• Send control packet (e.g. choke packet) to some or all source nodes
      • Requires additional traffic during congestion
    • Rely on routing information
      • May react too quickly
    • End to end probe packets
      • Adds to overhead
    • Add congestion info to packets as they cross nodes
      • Either backwards or forwards
  • 17. Frame Relay Congestion Control
    • Minimize discards
    • Maintain agreed QoS
    • Minimize probability of one end user monop o ly
    • Simple to implement
      • Little overhead on network or user
    • Create minimal additional traffic
    • Distribute resources fairly
    • Limit spread of congestion
    • Operate effectively regardless of traffic flow
    • Minimum impact on other systems
    • Minimize variance in QoS
  • 18. Techniques
    • Discard strategy
    • Congestion avoidance
    • Explicit signaling
    • Congestion recovery
    • Implicit signaling mechanism
  • 19. Traffic Rate Management
    • Must discard frames to cope with congestion
      • Arbitrarily, no regard for source
      • No reward for restraint so end systems transmit as fast as possible
      • Committed information rate (CIR)
        • Data in excess of this rate is liable to discard
        • Not guaranteed
        • Aggregate CIR should not exceed physical data rate
    • Committed burst size (Bc)
    • Excess burst size (Be)
  • 20. Operation of CIR
  • 21. Relationship Among Congestion Parameters
  • 22. Explicit Signaling
    • Network alerts end systems of growing congestion
    • Backward explicit congestion notification
    • Forward explicit congestion notification
    • Frame handler monitors its queues
    • May notify some or all logical connections
    • User response
      • Reduce rate
  • 23. ATM Traffic Management
    • Section 13.6 will be skipped except for the following
  • 24. Traffic Management and Congestion Control Techniques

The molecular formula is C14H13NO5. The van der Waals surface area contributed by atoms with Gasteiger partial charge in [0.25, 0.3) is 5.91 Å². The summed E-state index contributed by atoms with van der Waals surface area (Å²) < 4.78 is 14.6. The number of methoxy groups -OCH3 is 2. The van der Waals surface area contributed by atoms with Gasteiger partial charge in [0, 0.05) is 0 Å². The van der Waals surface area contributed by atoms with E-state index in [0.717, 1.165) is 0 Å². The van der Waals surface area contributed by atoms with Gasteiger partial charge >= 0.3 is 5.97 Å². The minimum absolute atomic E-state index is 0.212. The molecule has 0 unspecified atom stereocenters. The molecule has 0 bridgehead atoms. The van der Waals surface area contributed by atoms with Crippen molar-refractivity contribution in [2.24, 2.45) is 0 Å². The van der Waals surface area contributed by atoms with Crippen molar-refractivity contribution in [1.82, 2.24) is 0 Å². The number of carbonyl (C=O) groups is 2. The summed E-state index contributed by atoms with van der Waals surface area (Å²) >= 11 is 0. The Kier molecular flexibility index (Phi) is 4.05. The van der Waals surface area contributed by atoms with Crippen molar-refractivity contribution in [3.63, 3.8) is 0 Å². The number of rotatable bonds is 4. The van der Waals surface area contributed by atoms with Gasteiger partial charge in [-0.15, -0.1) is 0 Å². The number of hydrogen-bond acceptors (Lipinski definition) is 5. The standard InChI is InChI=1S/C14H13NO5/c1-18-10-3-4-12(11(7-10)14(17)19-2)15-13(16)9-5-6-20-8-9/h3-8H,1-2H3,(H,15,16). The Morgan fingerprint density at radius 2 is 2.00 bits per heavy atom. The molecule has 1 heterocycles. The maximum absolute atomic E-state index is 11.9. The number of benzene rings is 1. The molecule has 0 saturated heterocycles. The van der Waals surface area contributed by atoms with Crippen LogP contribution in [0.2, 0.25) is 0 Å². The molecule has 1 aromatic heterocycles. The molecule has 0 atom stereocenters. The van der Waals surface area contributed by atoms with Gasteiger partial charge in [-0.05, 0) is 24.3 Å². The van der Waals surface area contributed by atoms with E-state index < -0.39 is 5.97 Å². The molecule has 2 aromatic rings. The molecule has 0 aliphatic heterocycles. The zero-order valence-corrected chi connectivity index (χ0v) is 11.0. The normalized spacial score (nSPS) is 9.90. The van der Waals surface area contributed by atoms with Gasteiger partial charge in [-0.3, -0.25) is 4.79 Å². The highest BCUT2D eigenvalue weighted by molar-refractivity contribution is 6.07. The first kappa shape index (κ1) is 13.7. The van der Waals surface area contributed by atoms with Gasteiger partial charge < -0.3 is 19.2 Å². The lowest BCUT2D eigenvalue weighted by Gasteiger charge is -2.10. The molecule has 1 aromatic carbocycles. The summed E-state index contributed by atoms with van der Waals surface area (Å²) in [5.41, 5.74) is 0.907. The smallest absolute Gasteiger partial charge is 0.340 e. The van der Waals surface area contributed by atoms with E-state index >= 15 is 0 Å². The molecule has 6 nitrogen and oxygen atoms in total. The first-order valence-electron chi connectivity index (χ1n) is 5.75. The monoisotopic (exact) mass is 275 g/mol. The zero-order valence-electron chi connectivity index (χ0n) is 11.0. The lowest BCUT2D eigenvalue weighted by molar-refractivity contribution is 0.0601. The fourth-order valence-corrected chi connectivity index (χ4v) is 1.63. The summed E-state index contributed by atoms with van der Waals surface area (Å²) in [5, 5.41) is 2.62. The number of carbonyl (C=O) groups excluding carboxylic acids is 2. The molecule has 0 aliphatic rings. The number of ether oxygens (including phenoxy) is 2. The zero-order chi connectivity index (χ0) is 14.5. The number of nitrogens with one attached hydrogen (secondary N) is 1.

• Resource management using virtual paths
    • Connection admission control
    • Usage parameter control
    • Selective cell discard
    • Traffic shaping
  • 25. Resource Management Using Virtual Paths
    • Separate traffic flow according to service characteristics
    • User to user application
    • User to network application
    • Network to network application
    • Concern with:
      • Cell loss ratio
      • Cell transfer delay
      • Cell delay variation
  • 26. Configuration of VCCs and VPCs
  • 27. Allocating VCCs within VPC
    • All VCCs within VPC should experience similar network performance
    • Options for allocation:
      • Aggregate peak demand
      • Statistical multiplexing
  • 28. Connection Admission Control
    • First line of defense
    • User specifies traffic characteristics for new connection (VCC or VPC) by selecting a QoS
    • Network accepts connection only if it can meet the demand
    • Traffic contract
      • Peak cell rate
      • Cell delay variation
      • Sustainable cell rate
      • Burst tolerance
  • 29. Usage Parameter Control
    • Monitor connection to ensure traffic c o nforms to contract
    • Protection of network resources from overload by one connection
    • Done on VCC and VPC
    • Peak cell rate and cell delay variation
    • Sustainable cell rate and burst tolerance
    • Discard cells that do not conform to traffic contract
    • Called traffic policing
  • 30. Traffic Shaping
    • Smooth out traffic flow and reduce cell clumping
    • Token bucket
  • 31. Token Bucket for Traffic Shaping